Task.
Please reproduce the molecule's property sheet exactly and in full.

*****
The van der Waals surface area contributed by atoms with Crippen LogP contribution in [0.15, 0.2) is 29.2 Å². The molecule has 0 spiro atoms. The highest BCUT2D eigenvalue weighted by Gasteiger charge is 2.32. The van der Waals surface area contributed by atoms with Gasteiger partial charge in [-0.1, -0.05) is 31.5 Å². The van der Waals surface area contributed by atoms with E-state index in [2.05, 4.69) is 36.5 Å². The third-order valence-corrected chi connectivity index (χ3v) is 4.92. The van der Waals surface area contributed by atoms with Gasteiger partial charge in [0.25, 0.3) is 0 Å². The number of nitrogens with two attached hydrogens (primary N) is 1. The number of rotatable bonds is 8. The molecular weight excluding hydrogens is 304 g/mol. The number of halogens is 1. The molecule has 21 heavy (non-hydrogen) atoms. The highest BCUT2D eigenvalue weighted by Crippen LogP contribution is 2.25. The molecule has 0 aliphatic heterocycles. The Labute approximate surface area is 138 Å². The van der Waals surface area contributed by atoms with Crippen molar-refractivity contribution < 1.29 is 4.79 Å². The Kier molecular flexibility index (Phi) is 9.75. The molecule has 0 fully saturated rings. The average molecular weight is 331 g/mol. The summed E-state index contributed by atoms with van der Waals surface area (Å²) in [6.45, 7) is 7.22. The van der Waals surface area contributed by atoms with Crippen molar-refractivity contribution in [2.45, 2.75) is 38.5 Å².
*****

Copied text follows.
The van der Waals surface area contributed by atoms with Crippen LogP contribution in [0.15, 0.2) is 29.2 Å². The molecule has 0 spiro atoms. The highest BCUT2D eigenvalue weighted by Gasteiger charge is 2.32. The van der Waals surface area contributed by atoms with Gasteiger partial charge in [-0.1, -0.05) is 31.5 Å². The van der Waals surface area contributed by atoms with E-state index in [2.05, 4.69) is 36.5 Å². The third-order valence-corrected chi connectivity index (χ3v) is 4.92. The van der Waals surface area contributed by atoms with Gasteiger partial charge in [0.25, 0.3) is 0 Å². The number of nitrogens with two attached hydrogens (primary N) is 1. The number of rotatable bonds is 8. The molecular weight excluding hydrogens is 304 g/mol. The number of halogens is 1. The molecule has 21 heavy (non-hydrogen) atoms. The highest BCUT2D eigenvalue weighted by Crippen LogP contribution is 2.25. The molecule has 0 aliphatic heterocycles. The Labute approximate surface area is 138 Å². The van der Waals surface area contributed by atoms with Crippen molar-refractivity contribution < 1.29 is 4.79 Å². The Kier molecular flexibility index (Phi) is 9.75. The molecule has 0 fully saturated rings. The average molecular weight is 331 g/mol. The summed E-state index contributed by atoms with van der Waals surface area (Å²) in [6.45, 7) is 7.22. The van der Waals surface area contributed by atoms with Crippen molar-refractivity contribution in [2.45, 2.75) is 38.5 Å².